This graphics format is used by the operating system Microsoft Windows. Originally, it was intended for 16 color images. It supports only simple compression. This is because it is used frequently, and a long compression would slow down significantly the speed of the whole system. Therefore, the format is simple and fast. A negative feature is large size of the image.

Figure: Fragment of the BMP header, 16.7 mill. colors, 60x35 pixels, file size = 6354 bytes

Bitmap file structure

    Each bitmap file comprises the following sections :

Bitmap-file header 
Bitmap-information header 
Color table
Field of bytes defining bitmap

Bitmap-file header

This section contains information on the type, size and specifications of the bitmap file independent from the device.

Offset Length   Meaning
0 2 Identification of BMP file. Must be always = BM (in hex.:4D42)
2 4 Total length of the file in bytes
6 2 Must be 0
8 2 Must be 0
10 4 ImageDataOffset
- the beginning of the image data in bytes (offset from the start of the file) 

Bitmap-information header

    Specifies the dimension, compression type, and color format of the bitmap.

Offset Length   Meaning
0 4 HeaderSize
specifies the number of bytes in the header. Always 40.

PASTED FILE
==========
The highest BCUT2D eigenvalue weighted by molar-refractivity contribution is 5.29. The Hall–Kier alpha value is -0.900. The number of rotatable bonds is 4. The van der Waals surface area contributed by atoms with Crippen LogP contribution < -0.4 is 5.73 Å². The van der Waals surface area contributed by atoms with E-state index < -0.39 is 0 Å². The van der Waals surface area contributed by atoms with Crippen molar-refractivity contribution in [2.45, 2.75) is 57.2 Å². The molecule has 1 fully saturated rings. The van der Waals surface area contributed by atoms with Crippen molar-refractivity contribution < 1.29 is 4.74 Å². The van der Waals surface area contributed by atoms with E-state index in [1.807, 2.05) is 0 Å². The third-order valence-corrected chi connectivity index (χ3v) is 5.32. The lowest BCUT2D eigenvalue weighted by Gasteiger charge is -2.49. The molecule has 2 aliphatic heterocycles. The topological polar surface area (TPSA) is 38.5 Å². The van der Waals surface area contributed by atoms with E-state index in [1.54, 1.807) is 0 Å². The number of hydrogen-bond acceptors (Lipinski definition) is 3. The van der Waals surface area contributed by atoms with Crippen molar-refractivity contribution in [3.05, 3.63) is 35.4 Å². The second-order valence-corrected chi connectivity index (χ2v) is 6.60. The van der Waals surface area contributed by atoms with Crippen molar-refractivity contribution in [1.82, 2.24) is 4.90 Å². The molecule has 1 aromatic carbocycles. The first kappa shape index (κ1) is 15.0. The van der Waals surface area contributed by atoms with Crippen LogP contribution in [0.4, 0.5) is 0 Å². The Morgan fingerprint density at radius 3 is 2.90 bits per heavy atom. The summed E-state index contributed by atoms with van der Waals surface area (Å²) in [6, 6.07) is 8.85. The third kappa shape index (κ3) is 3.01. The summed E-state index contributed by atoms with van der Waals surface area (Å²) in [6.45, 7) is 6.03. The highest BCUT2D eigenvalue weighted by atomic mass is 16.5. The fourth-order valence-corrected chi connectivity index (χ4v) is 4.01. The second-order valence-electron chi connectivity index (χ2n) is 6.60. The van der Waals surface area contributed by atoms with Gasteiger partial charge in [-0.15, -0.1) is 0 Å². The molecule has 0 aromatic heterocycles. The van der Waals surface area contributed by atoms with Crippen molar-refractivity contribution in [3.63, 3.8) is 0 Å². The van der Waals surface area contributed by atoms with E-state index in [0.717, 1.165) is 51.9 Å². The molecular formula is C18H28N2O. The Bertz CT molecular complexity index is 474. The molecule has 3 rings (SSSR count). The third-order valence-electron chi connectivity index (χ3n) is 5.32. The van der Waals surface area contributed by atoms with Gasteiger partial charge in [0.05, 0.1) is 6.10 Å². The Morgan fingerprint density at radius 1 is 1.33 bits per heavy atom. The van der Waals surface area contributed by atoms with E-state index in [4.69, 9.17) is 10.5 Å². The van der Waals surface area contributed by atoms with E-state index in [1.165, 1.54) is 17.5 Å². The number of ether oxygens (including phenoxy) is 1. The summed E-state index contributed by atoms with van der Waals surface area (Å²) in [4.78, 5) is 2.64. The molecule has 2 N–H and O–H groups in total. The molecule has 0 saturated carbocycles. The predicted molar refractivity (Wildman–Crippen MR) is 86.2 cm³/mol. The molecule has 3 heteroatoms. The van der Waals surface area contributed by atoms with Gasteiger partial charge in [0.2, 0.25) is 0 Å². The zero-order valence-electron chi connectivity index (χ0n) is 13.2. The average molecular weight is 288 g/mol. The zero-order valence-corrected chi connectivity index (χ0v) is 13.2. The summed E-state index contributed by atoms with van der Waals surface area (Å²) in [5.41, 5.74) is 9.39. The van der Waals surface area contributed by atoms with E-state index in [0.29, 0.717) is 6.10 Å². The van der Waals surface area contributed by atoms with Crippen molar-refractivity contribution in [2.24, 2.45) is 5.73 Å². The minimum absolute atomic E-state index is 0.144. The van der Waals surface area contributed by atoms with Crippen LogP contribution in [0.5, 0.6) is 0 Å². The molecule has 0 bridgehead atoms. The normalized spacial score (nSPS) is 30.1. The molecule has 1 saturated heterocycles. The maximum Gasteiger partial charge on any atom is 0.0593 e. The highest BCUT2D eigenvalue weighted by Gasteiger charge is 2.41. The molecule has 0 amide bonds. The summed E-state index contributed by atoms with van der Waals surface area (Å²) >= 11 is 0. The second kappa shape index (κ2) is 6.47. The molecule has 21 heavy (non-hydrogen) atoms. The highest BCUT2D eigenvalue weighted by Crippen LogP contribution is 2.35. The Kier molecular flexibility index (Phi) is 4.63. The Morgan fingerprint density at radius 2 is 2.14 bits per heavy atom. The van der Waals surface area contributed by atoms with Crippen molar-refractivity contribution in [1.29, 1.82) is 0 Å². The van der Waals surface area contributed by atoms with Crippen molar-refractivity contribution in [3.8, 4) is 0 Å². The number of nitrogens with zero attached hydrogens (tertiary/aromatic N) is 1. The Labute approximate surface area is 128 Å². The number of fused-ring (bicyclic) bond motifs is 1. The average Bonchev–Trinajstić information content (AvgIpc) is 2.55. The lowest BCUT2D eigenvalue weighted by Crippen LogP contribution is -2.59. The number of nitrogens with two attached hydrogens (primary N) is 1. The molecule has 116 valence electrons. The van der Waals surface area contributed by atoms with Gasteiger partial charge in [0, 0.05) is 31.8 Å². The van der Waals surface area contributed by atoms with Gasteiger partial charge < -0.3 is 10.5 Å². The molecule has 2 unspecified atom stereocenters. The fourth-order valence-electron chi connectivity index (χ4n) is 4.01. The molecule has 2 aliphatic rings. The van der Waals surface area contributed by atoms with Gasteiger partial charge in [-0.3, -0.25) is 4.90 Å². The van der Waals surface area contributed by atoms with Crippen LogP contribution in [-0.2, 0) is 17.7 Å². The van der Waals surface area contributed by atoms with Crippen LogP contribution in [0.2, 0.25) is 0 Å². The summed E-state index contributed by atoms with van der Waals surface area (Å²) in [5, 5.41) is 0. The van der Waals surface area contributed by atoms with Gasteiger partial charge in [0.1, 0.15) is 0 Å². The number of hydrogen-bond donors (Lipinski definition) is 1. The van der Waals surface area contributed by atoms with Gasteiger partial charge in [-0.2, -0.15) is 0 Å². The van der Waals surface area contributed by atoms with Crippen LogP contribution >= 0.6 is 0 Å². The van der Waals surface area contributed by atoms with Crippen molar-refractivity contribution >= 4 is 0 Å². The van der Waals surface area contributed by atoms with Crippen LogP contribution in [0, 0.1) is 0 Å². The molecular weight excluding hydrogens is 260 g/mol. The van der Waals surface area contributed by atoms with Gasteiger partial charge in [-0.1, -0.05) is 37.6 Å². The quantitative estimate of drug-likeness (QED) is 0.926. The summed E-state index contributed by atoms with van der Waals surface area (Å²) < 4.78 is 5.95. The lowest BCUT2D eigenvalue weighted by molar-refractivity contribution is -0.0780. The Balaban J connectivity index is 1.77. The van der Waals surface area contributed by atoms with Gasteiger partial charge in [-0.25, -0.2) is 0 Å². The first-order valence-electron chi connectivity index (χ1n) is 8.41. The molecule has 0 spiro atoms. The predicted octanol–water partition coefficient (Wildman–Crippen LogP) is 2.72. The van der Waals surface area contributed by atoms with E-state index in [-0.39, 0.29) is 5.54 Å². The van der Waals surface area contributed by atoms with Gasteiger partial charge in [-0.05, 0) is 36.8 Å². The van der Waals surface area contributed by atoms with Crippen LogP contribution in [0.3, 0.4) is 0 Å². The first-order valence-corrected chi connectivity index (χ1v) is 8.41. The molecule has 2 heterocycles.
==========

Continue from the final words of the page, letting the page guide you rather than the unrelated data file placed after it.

4 4 ImageWidth
Width of the image in points
8 4 ImageHeight
Height of the image in points
12 2 NumberOfImagePlanes
Specifies the number of bit planes
14 2 BitsPerPixe
Specifies the number of bits per pixel. Can be: 1, 4, 8, or 24.
16 4 CompressionMethod
Type of compression:
  0 = none
  1 = 8. bit. RLE
  2 = 4. bit. RLE
20 4 SizeImage 
Specifies the size of image in bytes. May not be 0.
24 4 HResolution
Specifies the horizontal resolution in pixels per meter.
28 4 VResolution
 Specifies the vertical resolution in pixels per meter.
32 4 ColorsUsed
 Specifies the current number of colors in the pallet. If the value = 0, then the bitmap uses all colors from the color table. 
36 4 ColorsImportant 
Specifies how many colors are important for displaying an image. If the value = 0, then all colors are important.

BitPerPixle It can have these values:

 1   Here the bitmap is monochromatic, comprising of two values. Every bit in the bitmap field represents one pixel. If the bit is empty, the pixel is displayed with the color of the first value in the  Color Table. If the bit is full, then the pixel has the color of the second value in the Color Table.
4 The bitmap has maximally 16 colors. Each pixel in the bitmap is represented by a 4-bit index from the Color Table. For instance, if the first byte in the bitmap is 1Fh, it represents two pixels. The first pixel is displayed with the color number 2, and the second one with the color number 16.
8 The bitmap has maximally 256 colors. Each pixel of the bitmap is represented by 1-byte, specifying the number of the pixel. For instance, if the first in the bitmap is 1Fh, then the first pixel has the color number 32 of the Color Table.
24 The bitmap has maximally 2^24 colors. The bmiColor (or bmciColor) member is NULL, and each 3-byte sequence in the map array represents the relative intensities of red, green, and blue, respectively, for a pixel

Pallet of colors